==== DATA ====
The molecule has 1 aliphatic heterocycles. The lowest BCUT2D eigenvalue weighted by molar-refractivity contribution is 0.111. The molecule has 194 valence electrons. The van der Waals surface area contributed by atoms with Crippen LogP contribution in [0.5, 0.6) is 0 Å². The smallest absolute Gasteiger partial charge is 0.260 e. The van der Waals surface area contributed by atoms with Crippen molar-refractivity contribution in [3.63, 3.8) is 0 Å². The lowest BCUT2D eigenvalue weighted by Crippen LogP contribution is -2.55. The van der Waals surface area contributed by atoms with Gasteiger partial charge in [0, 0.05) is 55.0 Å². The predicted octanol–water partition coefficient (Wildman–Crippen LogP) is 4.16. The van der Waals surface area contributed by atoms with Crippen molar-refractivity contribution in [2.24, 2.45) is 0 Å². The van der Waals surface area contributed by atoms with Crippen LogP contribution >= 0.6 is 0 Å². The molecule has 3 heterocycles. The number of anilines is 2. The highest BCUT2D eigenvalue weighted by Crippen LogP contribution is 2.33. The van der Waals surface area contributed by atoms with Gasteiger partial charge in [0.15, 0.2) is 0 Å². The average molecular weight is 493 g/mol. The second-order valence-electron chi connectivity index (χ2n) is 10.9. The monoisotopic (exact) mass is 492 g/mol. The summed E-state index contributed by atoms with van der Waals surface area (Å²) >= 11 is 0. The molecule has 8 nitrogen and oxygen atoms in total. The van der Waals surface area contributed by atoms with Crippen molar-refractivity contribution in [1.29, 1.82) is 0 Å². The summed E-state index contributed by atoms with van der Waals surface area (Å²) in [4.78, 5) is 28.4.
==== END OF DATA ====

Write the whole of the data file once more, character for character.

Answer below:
The molecule has 1 aliphatic heterocycles. The lowest BCUT2D eigenvalue weighted by molar-refractivity contribution is 0.111. The molecule has 194 valence electrons. The van der Waals surface area contributed by atoms with Crippen LogP contribution in [0.5, 0.6) is 0 Å². The smallest absolute Gasteiger partial charge is 0.260 e. The van der Waals surface area contributed by atoms with Crippen molar-refractivity contribution in [3.63, 3.8) is 0 Å². The lowest BCUT2D eigenvalue weighted by Crippen LogP contribution is -2.55. The van der Waals surface area contributed by atoms with Gasteiger partial charge in [0, 0.05) is 55.0 Å². The predicted octanol–water partition coefficient (Wildman–Crippen LogP) is 4.16. The van der Waals surface area contributed by atoms with Crippen molar-refractivity contribution in [2.24, 2.45) is 0 Å². The van der Waals surface area contributed by atoms with Crippen LogP contribution >= 0.6 is 0 Å². The molecule has 3 heterocycles. The number of anilines is 2. The highest BCUT2D eigenvalue weighted by Crippen LogP contribution is 2.33. The van der Waals surface area contributed by atoms with Gasteiger partial charge in [0.15, 0.2) is 0 Å². The average molecular weight is 493 g/mol. The second-order valence-electron chi connectivity index (χ2n) is 10.9. The monoisotopic (exact) mass is 492 g/mol. The summed E-state index contributed by atoms with van der Waals surface area (Å²) >= 11 is 0. The molecule has 8 nitrogen and oxygen atoms in total. The van der Waals surface area contributed by atoms with Crippen molar-refractivity contribution in [1.29, 1.82) is 0 Å². The summed E-state index contributed by atoms with van der Waals surface area (Å²) in [4.78, 5) is 28.4.